The potential benefit of social media for politicians and other public figures has always been that it allows them to engage directly with the public—unfiltered and in real time. Done right, it provides politicians an opportunity to communicate about politics and public policy in a way that shows their personalities. Amid increasing voter apathy—turnout in Canadian federal elections has trended steadily downward since the late 1950s—platforms like Twitter, Snapchat and Vine help turn the tide of cynicism among millennials and post-millennials toward politicians that make the social media efforts.
Done right, social media is effective and endearing. Done wrong, it’s embarrassing.
In mid-July, Toronto residents had the opportunity to see a bit of both: some politicians knocking it out of the park and others falling flat.
City councillor Norm Kelly is best known for his much-needed steady hand as deputy mayor during the Rob Ford administration and his impressive @norm Twitter account. With nearly 18,000 followers and more than 4,000 “favourited” tweets, Kelly is city council’s social media super star.
Kanye West, Kim Kardashian and dead raccoons
Over the past several days, Kelly, a historian and former federal parliamentarian, got called a “thug” by an obscure rapper from the United States while trying to defend hometown hero Drake. But the highlight of Kelly’s recent activity on Twitter was when he joined the #DeadRacoonTO conversation, which began when City crews failed to clean up a dead raccoon that was laying spread-eagle beside one of the city’s busiest streets. What resonated with people is that as Kelly joined the conversation he used his social media influence to shed light on concerns regarding the state of the City’s services, while still maintaining a sense of humour.
We asked Kelly for comment on his social media strategy. He refused but a staffer did say that Kelly writes all his own tweets.
Ontario’s transportation minister, Steven Del Duca, also capitalized on an issue trending on social media when he welcomed Kanye West to Toronto and gave a shout-out to unpopular temporary HOV lanes in the same tweet. The decision to feature the American rapper in the closing ceremonies of the Pan Am Games had been criticized by many Canadians on social media and the HOV lanes were even more unpopular.
Mayor’s social stumble
Contrast this with Mayor John Tory’s bad social media week. A few days earlier, Tory, a straight-laced businessman, heaped praise on Kanye West and the Toronto music industry that turned him into an internationally-recognized artist. (West was born in Atlanta and spent his childhood in Chicago and China.)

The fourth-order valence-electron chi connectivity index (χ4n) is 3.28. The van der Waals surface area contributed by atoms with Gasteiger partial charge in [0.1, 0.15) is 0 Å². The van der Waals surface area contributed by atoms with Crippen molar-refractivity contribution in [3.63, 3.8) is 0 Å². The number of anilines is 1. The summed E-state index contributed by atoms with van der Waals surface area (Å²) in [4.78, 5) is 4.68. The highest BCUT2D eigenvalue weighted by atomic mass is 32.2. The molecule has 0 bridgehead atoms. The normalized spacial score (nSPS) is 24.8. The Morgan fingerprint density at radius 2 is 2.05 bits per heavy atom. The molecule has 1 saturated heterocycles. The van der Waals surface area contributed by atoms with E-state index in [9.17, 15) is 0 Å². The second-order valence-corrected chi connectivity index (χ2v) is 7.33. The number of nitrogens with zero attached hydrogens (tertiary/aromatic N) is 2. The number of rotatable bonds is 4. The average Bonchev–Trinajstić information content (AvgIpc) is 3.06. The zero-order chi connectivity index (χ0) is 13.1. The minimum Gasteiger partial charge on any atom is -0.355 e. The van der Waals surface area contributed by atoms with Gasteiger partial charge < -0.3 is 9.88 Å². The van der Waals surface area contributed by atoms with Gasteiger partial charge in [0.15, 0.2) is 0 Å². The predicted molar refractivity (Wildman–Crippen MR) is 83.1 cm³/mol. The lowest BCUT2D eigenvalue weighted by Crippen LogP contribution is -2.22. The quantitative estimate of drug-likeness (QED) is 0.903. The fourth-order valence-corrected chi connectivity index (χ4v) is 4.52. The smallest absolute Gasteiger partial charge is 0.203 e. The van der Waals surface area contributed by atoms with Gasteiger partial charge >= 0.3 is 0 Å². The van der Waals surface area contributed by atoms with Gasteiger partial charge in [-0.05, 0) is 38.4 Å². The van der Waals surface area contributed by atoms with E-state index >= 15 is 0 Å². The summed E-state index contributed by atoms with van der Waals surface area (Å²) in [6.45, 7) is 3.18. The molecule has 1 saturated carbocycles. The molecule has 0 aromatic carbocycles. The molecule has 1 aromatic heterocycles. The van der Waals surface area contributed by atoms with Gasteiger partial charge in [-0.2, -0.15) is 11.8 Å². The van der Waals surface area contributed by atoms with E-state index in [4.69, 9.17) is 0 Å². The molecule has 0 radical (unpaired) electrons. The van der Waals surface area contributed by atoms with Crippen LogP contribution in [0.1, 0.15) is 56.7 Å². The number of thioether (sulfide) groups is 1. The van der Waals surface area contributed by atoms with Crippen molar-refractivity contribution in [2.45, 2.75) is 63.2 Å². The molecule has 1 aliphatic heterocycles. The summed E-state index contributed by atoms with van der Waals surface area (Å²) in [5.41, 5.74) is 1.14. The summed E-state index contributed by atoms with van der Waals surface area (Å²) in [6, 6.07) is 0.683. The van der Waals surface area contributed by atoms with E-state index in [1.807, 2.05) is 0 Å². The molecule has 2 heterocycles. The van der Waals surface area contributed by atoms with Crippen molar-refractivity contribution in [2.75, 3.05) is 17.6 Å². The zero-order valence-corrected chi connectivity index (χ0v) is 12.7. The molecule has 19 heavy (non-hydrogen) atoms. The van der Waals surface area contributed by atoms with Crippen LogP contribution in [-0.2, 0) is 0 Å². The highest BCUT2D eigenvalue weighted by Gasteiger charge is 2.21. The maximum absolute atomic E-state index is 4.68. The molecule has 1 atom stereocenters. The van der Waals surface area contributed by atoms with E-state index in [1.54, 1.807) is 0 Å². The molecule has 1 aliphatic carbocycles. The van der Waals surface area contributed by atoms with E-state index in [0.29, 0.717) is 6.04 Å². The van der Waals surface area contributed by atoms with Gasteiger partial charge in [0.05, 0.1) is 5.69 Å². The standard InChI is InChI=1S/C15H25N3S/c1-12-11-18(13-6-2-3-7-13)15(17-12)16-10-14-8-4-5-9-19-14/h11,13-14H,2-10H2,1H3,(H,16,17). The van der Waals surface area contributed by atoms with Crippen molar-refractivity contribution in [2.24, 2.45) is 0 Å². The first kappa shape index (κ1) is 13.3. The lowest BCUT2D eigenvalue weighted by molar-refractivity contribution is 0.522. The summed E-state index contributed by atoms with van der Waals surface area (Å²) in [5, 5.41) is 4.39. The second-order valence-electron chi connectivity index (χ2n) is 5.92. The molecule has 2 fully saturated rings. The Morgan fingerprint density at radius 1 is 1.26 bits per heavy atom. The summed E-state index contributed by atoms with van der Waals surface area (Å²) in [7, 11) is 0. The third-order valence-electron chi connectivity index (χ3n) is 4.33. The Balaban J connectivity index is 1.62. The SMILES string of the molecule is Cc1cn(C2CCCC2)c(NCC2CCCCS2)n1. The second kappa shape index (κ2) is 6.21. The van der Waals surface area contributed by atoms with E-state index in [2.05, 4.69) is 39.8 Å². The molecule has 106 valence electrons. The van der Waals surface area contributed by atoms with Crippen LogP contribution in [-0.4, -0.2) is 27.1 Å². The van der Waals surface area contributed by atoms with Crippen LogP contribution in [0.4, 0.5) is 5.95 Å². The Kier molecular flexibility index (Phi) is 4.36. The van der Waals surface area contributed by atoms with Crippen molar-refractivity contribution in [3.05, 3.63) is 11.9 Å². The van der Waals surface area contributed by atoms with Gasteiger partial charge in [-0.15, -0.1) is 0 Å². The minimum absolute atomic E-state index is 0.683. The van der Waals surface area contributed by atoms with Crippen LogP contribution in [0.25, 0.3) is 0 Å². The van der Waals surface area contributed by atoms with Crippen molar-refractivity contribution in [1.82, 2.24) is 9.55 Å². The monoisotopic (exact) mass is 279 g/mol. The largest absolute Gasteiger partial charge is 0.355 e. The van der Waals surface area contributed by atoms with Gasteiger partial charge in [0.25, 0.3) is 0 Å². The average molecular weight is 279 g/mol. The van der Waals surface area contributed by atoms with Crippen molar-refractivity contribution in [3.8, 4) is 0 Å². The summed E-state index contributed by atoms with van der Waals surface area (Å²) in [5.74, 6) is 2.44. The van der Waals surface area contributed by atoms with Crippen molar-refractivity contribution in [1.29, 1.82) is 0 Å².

In response to the embarrassment, Tory’s PR team dug the hole a little deeper, posting an unfunny video to Facebook called ““Yeezus, can’t believe I didn’t know @KimKardashian’s husband wasn’t Canadian!”. To make matters worse, the video was removed due to copyright restrictions. While the mayor should be acknowledged for his willingness to take a risk, it wasn’t clear what he was hoping to achieve.
Tory hasn’t been all bad on social media. Days earlier, he successfully engaged Torontonians when he asked on Twitter where the newly-iconic TORONTO sign should go. Within 36 hours, the hashtag #TORONTOsign generated more than 8.3 million impressions, on a topic that hit more traditional John Tory brand: public engagement and civic pride.
What are the lessons learned?
Politicians can successfully use Twitter to engage with the public, so long as their personality comes through. When social media is stage managed, it’s inauthentic and ineffective.
Social media audiences are receptive to humour—as long as it’s funny. Being funny isn’t being easy, so politicians may first want to master credibility, authenticity and consistency before turning to lulz.
At the end of the day, when it comes to social media, it is perfectly acceptable to let down your guard and show the public that you have a fun side, but social media stunts should still have an underlying message. Trying to be funny for the sake of being funny usually falls flat.